Hey moms, do you send Capri Sun juice packs in your kids’ lunches? Well, you might be serving them up a nice healthy dose of worms alongside that sandwich!
A 9-year-old in North Carolina was drinking a Capri Sun when he sucked something up in the straw and started to choke on a slimy substance. He spit it out and discovered it was worm. His horrified mother alerted the company who asked that she send the contaminated pouches and worm back to them so they could
hide the evidence do their own tests, but the mother had already sent it to a lab to get her own results.
OK, so as gross as this initially sounds, an isolated incident is one thing, and who really knows the integrity of any one random person. Sure, people will go to great lengths to gain financial rewards. I wanted to find different viewpoints of this one story before I wrote this piece so I began to Google ‘capri sun w” and guess what? The rest of the word “worms” auto-filled in the search box which tells you that one search term is quite a popular one. Then I quickly discovered there are several instances of worms being found in Capri Sun packs. There are even YouTube videos of people finding worms in their Capri Suns. Here is another.
The most recent story is a boy from North Carolina but there was also a similar report in Texas. CNN reports of yet another in which a 21-year-old nursing student, Sara Ramirez also found a worm in a pouch and posted her correspondence between her and the company. Here is some of what Kim McMiller Associate Director of Consumer Relations for Kraft wrote back to Sara:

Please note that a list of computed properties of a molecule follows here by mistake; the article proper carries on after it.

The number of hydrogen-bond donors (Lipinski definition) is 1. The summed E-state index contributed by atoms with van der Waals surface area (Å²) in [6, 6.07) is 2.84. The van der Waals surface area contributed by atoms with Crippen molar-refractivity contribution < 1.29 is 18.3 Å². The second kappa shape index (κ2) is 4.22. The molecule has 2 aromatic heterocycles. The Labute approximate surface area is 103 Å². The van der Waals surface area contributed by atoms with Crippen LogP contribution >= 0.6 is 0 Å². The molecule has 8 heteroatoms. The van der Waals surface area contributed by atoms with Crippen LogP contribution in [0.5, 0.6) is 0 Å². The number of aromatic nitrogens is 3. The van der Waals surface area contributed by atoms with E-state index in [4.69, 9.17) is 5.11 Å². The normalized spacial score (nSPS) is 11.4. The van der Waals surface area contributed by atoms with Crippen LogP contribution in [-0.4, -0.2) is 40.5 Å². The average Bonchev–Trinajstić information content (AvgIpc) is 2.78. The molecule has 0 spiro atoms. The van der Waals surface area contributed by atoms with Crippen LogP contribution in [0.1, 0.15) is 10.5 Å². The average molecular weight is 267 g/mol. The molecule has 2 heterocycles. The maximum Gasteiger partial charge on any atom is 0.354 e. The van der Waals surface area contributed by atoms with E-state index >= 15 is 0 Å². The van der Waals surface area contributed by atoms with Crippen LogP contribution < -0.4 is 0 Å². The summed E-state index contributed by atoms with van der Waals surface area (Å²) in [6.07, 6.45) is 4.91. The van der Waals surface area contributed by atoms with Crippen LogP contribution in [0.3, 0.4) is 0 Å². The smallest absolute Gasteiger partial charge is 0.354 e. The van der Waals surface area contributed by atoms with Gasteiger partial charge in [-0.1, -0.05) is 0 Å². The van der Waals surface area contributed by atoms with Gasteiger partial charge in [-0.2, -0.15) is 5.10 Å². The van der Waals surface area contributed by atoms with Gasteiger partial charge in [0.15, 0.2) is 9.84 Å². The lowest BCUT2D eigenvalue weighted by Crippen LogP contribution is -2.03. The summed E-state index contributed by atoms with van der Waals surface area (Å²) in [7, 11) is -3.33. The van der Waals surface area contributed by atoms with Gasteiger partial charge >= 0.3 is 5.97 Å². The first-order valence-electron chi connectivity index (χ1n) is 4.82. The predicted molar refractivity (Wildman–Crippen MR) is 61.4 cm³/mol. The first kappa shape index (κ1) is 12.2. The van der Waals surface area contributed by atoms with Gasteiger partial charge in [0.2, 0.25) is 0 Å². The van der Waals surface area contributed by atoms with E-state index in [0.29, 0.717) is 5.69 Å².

I want to assure you that our quality control program is designed to maintain a high level of sanitation, which includes thorough cleaning and special treatment of both the production and storage areas to deter the presence of insect, bugs and pests. We test all of our ingredients and inspect all packaging supplies before we use them. In addition, we keep samples of our products and examine them continuously until they have reached their expiration date. Despite these steps, we do lose a certain amount of control over our products once they’re shipped. If our products are stored close to other food products which are already infested or beyond their shelf lives, it’s possible for insects to travel from one product to another by penetrating packaging materials.
Each of the people involved say the packages were completely sealed, no leaks were present and the boxes were new, not expired. Of course, something could go wrong at a dirty supermarket or factory once the juice packs leave the processing plant but how on earth would the insects get inside once the juice packs are already sealed up? Also, this seems to be commonly known among a lot of people. I mean even Google recognizes the connection between the words “Capri Sun” and “worm”. For now, Capri Sun is maintaining that the substance was mold, not a worm (despite the photos and videos from irate customers, some of which have been sent to labs.)
It’s too coincidental (not to mention gross) on any level for me to even consider buying them again. Just last week, I was perusing my local supermarket ads and asked my son if he still liked Capri Sun because they were going on sale soon. He said no because the flavor, he said, changed and he didn’t like them anymore.
Think I may have just realized the reason behind the change in flavor.
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